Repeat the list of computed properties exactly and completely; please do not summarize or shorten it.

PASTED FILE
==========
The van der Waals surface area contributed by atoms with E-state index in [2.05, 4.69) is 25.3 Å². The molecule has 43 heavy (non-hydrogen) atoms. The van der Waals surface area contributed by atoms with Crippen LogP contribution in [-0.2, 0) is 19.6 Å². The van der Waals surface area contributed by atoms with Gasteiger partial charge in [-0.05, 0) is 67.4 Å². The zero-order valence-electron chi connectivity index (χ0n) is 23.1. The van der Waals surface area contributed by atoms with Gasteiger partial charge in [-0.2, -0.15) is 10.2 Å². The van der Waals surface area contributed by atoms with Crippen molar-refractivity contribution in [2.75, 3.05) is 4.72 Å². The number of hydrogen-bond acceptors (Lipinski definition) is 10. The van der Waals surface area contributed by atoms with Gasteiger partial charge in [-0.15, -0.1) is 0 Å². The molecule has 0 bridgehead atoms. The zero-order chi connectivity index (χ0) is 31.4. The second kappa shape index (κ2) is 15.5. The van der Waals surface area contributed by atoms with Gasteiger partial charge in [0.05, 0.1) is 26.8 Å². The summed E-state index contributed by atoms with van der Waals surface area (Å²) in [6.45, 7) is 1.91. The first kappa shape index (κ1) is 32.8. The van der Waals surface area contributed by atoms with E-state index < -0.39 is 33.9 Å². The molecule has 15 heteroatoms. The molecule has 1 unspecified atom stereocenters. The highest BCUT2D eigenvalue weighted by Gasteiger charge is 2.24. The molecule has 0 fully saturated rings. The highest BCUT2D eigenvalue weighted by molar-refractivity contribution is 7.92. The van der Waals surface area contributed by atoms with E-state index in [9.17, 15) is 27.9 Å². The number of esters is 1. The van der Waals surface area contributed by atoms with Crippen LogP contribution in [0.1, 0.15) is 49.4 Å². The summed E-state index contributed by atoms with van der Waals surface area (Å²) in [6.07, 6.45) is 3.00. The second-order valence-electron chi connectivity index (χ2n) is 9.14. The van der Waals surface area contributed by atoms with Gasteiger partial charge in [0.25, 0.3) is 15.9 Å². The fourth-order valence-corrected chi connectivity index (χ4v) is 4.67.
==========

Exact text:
The van der Waals surface area contributed by atoms with E-state index in [2.05, 4.69) is 25.3 Å². The molecule has 43 heavy (non-hydrogen) atoms. The van der Waals surface area contributed by atoms with Crippen LogP contribution in [-0.2, 0) is 19.6 Å². The van der Waals surface area contributed by atoms with Gasteiger partial charge in [-0.05, 0) is 67.4 Å². The zero-order valence-electron chi connectivity index (χ0n) is 23.1. The van der Waals surface area contributed by atoms with Gasteiger partial charge in [-0.2, -0.15) is 10.2 Å². The van der Waals surface area contributed by atoms with Crippen molar-refractivity contribution in [2.75, 3.05) is 4.72 Å². The number of hydrogen-bond acceptors (Lipinski definition) is 10. The van der Waals surface area contributed by atoms with Gasteiger partial charge in [-0.15, -0.1) is 0 Å². The molecule has 0 bridgehead atoms. The zero-order chi connectivity index (χ0) is 31.4. The second kappa shape index (κ2) is 15.5. The van der Waals surface area contributed by atoms with Gasteiger partial charge in [0.05, 0.1) is 26.8 Å². The summed E-state index contributed by atoms with van der Waals surface area (Å²) in [6.45, 7) is 1.91. The first kappa shape index (κ1) is 32.8. The van der Waals surface area contributed by atoms with E-state index < -0.39 is 33.9 Å². The molecule has 15 heteroatoms. The molecule has 1 unspecified atom stereocenters. The highest BCUT2D eigenvalue weighted by Gasteiger charge is 2.24. The molecule has 0 fully saturated rings. The highest BCUT2D eigenvalue weighted by molar-refractivity contribution is 7.92. The van der Waals surface area contributed by atoms with E-state index in [9.17, 15) is 27.9 Å². The number of esters is 1. The van der Waals surface area contributed by atoms with Crippen LogP contribution in [0.1, 0.15) is 49.4 Å². The summed E-state index contributed by atoms with van der Waals surface area (Å²) in [6.07, 6.45) is 3.00. The second-order valence-electron chi connectivity index (χ2n) is 9.14. The van der Waals surface area contributed by atoms with Gasteiger partial charge in [0.25, 0.3) is 15.9 Å². The fourth-order valence-corrected chi connectivity index (χ4v) is 4.67.